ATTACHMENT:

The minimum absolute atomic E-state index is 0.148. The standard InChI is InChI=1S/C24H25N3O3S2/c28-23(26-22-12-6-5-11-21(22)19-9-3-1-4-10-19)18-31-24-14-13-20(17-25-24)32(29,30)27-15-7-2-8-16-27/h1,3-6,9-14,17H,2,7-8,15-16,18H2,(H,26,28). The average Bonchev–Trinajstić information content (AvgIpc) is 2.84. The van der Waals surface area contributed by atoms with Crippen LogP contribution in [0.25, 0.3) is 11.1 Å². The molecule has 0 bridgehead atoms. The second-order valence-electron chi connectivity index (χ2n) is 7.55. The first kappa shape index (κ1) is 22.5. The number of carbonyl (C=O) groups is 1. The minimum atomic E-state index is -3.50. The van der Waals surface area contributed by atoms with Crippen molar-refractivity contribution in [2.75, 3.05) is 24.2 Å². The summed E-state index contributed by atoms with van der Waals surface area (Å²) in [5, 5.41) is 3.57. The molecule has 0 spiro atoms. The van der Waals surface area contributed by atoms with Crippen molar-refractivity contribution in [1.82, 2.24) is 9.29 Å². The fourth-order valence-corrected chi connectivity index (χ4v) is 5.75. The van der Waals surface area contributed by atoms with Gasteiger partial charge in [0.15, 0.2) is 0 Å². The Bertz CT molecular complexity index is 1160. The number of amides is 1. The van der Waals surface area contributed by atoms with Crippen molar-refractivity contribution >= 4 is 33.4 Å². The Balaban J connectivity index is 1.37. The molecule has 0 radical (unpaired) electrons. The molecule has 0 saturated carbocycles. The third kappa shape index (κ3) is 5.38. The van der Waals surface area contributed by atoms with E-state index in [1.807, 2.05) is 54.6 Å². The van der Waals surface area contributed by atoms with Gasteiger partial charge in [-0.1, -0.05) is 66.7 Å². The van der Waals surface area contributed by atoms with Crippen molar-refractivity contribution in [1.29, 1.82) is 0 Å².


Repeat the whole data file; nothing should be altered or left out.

The minimum absolute atomic E-state index is 0.148. The standard InChI is InChI=1S/C24H25N3O3S2/c28-23(26-22-12-6-5-11-21(22)19-9-3-1-4-10-19)18-31-24-14-13-20(17-25-24)32(29,30)27-15-7-2-8-16-27/h1,3-6,9-14,17H,2,7-8,15-16,18H2,(H,26,28). The average Bonchev–Trinajstić information content (AvgIpc) is 2.84. The van der Waals surface area contributed by atoms with Crippen LogP contribution in [0.25, 0.3) is 11.1 Å². The molecule has 0 bridgehead atoms. The second-order valence-electron chi connectivity index (χ2n) is 7.55. The first kappa shape index (κ1) is 22.5. The number of carbonyl (C=O) groups is 1. The minimum atomic E-state index is -3.50. The van der Waals surface area contributed by atoms with Crippen molar-refractivity contribution in [2.75, 3.05) is 24.2 Å². The summed E-state index contributed by atoms with van der Waals surface area (Å²) in [5, 5.41) is 3.57. The molecule has 0 spiro atoms. The van der Waals surface area contributed by atoms with Crippen molar-refractivity contribution in [1.82, 2.24) is 9.29 Å². The fourth-order valence-corrected chi connectivity index (χ4v) is 5.75. The van der Waals surface area contributed by atoms with Gasteiger partial charge in [0.15, 0.2) is 0 Å². The Bertz CT molecular complexity index is 1160. The number of amides is 1. The van der Waals surface area contributed by atoms with Crippen molar-refractivity contribution >= 4 is 33.4 Å². The Balaban J connectivity index is 1.37. The molecule has 0 radical (unpaired) electrons. The molecule has 0 saturated carbocycles. The third kappa shape index (κ3) is 5.38. The van der Waals surface area contributed by atoms with E-state index in [1.807, 2.05) is 54.6 Å². The van der Waals surface area contributed by atoms with Gasteiger partial charge in [-0.1, -0.05) is 66.7 Å². The van der Waals surface area contributed by atoms with Crippen molar-refractivity contribution in [1.29, 1.82) is 0 Å².